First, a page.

The mantra over at Stan Lee Media Inc must be “if first you don’t succeed, try, try again.” Certainly that is its legal strategy. Almost three months after a federal judge in Colorado granted Disney’s request for dismissal of SLMI’s multibillion-dollar Marvel superhero copyright suit, the company is back in Pennsylvania court this week claiming it owns the rights to Spider-Man. “In response to Disney’s Spider-Man claims and/or in response to [American Music Theater's] counterclaims and third-party claims, SLMI respectfully seeks a declaratory judgment … that Disney cannot bar SLMI from using or licensing the Spider-Man copyrights and trademarks by virtue of the fact that SLMI (not Disney) is the owner of various copyrights and trademarks regarding Spider-Man and has properly licensed the copyrights and trademarks to AMT,” says the third-party defendant paperwork (read it here) filed Tuesday.
EXCLUSIVE: Looks like Conan The Barbarian finally has one less foe to face. Two years and two months after the litigious Stan Lee Media sued Conan rights owners Paradox Entertainment for the rights back to the character, the 9th Circuit Court of Appeals today pretty much slew their case. And by the way, just so everyone is clear, Stan Lee has nothing to do with the company that bears his name and hasn’t for well over a decade. Having said that, after hearing arguments on October 9, Judges Kim McLane Wardlaw, Richard Tallman and Harry Pregerson all quickly and strongly agreed (read it here) with District Court Judge Stephen Wilson’s February 2012 dismissal of SLMI’s suit against Paradox, its CEO Fredrik Malmberg, Lee’s longtime now-deceased lawyer, Arthur Leiberman’s estate and others. “The ruling confirms what we have said all along: This was a meritless and frivolous lawsuit to cash in on others’ hard work. I’m glad that two courts agree,” Malmberg told me today.
The Walt Disney Company has called Stan Lee Media’s multibillion-dollar lawsuit “flawed beyond cure.” In a motion to dismiss (read it here) filed last week, the company mocks SLMI’s legal claims that it actually owns rights to all the Marvel characters created by Stan Lee. “There is no conceivable basis on which Plaintiff can state a viable copyright claim against TWDC in this Court, or for that matter, any other,” the Disney motion says. “In sum, against the backdrop of Plaintiff’s six prior unsuccessful litigations on this topic, express judicial displeasure with Plaintiff clogging the courts with a repeated invocation of rights it does not possess, and the fact that TWDC conducts no business activities other than those of a holding company, this lawsuit is completely frivolous and should be dismissed,” Disney added. SLMI wants the profits from the $5.5 billion it says that Disney made from Marvel superhero movies and merchandise based on characters created by Lee, who no longer has anything to do with the company. The November 30 motion to dismiss, like the initial suit by SLMI in October, was filed in Colorado.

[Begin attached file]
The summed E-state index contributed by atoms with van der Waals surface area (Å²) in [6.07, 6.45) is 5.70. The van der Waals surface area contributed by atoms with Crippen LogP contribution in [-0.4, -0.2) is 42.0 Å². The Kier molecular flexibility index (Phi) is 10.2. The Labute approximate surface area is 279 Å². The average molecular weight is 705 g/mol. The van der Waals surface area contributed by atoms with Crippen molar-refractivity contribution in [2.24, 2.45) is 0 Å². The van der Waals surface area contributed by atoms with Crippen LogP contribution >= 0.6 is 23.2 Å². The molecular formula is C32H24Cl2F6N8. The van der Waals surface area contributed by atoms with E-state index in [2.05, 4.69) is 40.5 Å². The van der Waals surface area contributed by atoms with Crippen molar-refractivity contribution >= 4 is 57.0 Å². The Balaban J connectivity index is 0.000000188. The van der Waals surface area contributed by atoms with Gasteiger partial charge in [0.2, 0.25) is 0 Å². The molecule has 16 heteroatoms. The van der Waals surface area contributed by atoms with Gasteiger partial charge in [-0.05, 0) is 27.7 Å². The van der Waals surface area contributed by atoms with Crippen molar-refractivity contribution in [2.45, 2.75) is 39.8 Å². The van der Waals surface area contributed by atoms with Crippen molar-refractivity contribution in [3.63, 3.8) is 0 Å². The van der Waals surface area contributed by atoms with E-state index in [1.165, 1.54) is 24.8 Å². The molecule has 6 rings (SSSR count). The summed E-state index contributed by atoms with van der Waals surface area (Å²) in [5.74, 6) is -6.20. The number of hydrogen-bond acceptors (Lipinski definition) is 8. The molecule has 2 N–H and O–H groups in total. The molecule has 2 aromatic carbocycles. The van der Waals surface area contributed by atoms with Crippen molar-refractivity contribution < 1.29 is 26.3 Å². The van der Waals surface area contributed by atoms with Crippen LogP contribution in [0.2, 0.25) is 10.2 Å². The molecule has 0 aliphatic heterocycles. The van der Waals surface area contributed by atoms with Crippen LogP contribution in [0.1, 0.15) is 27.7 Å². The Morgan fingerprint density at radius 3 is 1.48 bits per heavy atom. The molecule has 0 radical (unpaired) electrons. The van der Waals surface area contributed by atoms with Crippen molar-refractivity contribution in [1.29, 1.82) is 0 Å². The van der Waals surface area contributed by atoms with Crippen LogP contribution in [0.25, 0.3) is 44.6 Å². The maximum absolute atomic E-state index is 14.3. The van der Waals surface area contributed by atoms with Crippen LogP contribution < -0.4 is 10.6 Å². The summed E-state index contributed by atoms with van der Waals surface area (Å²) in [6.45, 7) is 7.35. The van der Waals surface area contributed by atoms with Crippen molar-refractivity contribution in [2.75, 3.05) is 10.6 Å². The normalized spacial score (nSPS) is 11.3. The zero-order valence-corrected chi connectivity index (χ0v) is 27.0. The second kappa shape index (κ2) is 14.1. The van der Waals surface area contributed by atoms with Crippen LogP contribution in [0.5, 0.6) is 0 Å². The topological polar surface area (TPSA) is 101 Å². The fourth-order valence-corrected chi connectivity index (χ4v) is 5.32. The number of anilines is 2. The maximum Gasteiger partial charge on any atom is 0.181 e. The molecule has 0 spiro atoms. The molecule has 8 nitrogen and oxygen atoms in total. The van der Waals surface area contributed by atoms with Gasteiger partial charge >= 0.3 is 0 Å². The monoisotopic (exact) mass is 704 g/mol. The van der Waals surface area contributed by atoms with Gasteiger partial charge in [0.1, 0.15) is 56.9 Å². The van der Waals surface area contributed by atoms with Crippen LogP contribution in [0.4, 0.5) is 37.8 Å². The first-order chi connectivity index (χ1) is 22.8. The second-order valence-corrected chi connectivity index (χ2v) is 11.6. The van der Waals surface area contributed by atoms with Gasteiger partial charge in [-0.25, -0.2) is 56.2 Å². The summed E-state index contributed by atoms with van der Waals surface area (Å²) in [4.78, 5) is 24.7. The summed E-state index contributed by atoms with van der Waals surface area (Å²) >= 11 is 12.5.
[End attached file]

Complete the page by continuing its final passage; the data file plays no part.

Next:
Stan Lee Media, Inc. wants the profits from the $5.5 billion it says the Walt Disney Company has made from superhero movies and merchandise based on characters created by Stan Lee. Those characters include Iron Man, Spider-Man, most of The Avengers, The X-Men and more. “Defendant The Walt Disney Company has represented to the public that it, in fact, owns the copyright to these characters as well as to hundreds of other characters created by Stan Lee. Those representations made to the public by The Walt Disney Company are false,” says the company’s copyright infringement complaint filed today (read it here) in a Colorado court. SLMI, which Lee himself has nothing to do with nowadays, is seeking “the maximum statutory damages allowable” plus full control over Iron Man, Spider-Man and other characters. A failed party to past litigation with Lee himself and Marvel, SLMI also is seeking a jury trial in this case.